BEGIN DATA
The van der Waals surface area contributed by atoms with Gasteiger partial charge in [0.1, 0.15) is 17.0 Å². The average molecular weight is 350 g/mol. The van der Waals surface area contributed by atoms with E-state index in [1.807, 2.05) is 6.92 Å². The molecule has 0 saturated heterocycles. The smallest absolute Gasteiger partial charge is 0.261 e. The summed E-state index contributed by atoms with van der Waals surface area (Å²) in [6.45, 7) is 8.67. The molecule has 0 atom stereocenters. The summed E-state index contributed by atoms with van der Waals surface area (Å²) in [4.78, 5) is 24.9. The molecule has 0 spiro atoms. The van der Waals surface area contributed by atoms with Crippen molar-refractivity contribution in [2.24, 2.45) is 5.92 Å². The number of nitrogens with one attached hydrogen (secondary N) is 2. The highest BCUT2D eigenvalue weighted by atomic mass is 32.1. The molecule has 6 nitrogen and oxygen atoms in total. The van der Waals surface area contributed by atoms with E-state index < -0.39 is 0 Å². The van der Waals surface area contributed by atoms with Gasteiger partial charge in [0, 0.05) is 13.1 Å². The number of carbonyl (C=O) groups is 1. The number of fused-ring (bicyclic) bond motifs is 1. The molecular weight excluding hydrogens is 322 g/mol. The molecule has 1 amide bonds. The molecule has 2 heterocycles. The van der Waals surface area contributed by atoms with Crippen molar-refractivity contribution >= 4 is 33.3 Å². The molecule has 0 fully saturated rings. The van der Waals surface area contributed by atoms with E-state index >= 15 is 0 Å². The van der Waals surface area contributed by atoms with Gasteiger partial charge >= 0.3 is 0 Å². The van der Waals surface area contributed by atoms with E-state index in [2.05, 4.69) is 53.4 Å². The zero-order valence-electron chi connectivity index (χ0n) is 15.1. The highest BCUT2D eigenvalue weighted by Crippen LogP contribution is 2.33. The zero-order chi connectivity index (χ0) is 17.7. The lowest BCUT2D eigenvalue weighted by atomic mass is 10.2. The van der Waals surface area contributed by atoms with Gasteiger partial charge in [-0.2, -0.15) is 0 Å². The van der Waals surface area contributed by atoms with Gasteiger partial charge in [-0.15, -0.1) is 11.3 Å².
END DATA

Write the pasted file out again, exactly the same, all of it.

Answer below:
The van der Waals surface area contributed by atoms with Gasteiger partial charge in [0.1, 0.15) is 17.0 Å². The average molecular weight is 350 g/mol. The van der Waals surface area contributed by atoms with E-state index in [1.807, 2.05) is 6.92 Å². The molecule has 0 saturated heterocycles. The smallest absolute Gasteiger partial charge is 0.261 e. The summed E-state index contributed by atoms with van der Waals surface area (Å²) in [6.45, 7) is 8.67. The molecule has 0 atom stereocenters. The summed E-state index contributed by atoms with van der Waals surface area (Å²) in [4.78, 5) is 24.9. The molecule has 0 spiro atoms. The van der Waals surface area contributed by atoms with Crippen molar-refractivity contribution in [2.24, 2.45) is 5.92 Å². The number of nitrogens with one attached hydrogen (secondary N) is 2. The highest BCUT2D eigenvalue weighted by atomic mass is 32.1. The molecule has 6 nitrogen and oxygen atoms in total. The van der Waals surface area contributed by atoms with E-state index < -0.39 is 0 Å². The van der Waals surface area contributed by atoms with Gasteiger partial charge in [0, 0.05) is 13.1 Å². The number of carbonyl (C=O) groups is 1. The number of fused-ring (bicyclic) bond motifs is 1. The molecular weight excluding hydrogens is 322 g/mol. The molecule has 1 amide bonds. The molecule has 2 heterocycles. The van der Waals surface area contributed by atoms with Crippen molar-refractivity contribution >= 4 is 33.3 Å². The molecule has 0 fully saturated rings. The van der Waals surface area contributed by atoms with E-state index >= 15 is 0 Å². The van der Waals surface area contributed by atoms with Gasteiger partial charge >= 0.3 is 0 Å². The van der Waals surface area contributed by atoms with E-state index in [2.05, 4.69) is 53.4 Å². The zero-order valence-electron chi connectivity index (χ0n) is 15.1. The highest BCUT2D eigenvalue weighted by Crippen LogP contribution is 2.33. The zero-order chi connectivity index (χ0) is 17.7. The lowest BCUT2D eigenvalue weighted by atomic mass is 10.2. The van der Waals surface area contributed by atoms with Gasteiger partial charge in [-0.2, -0.15) is 0 Å². The van der Waals surface area contributed by atoms with Gasteiger partial charge in [-0.15, -0.1) is 11.3 Å².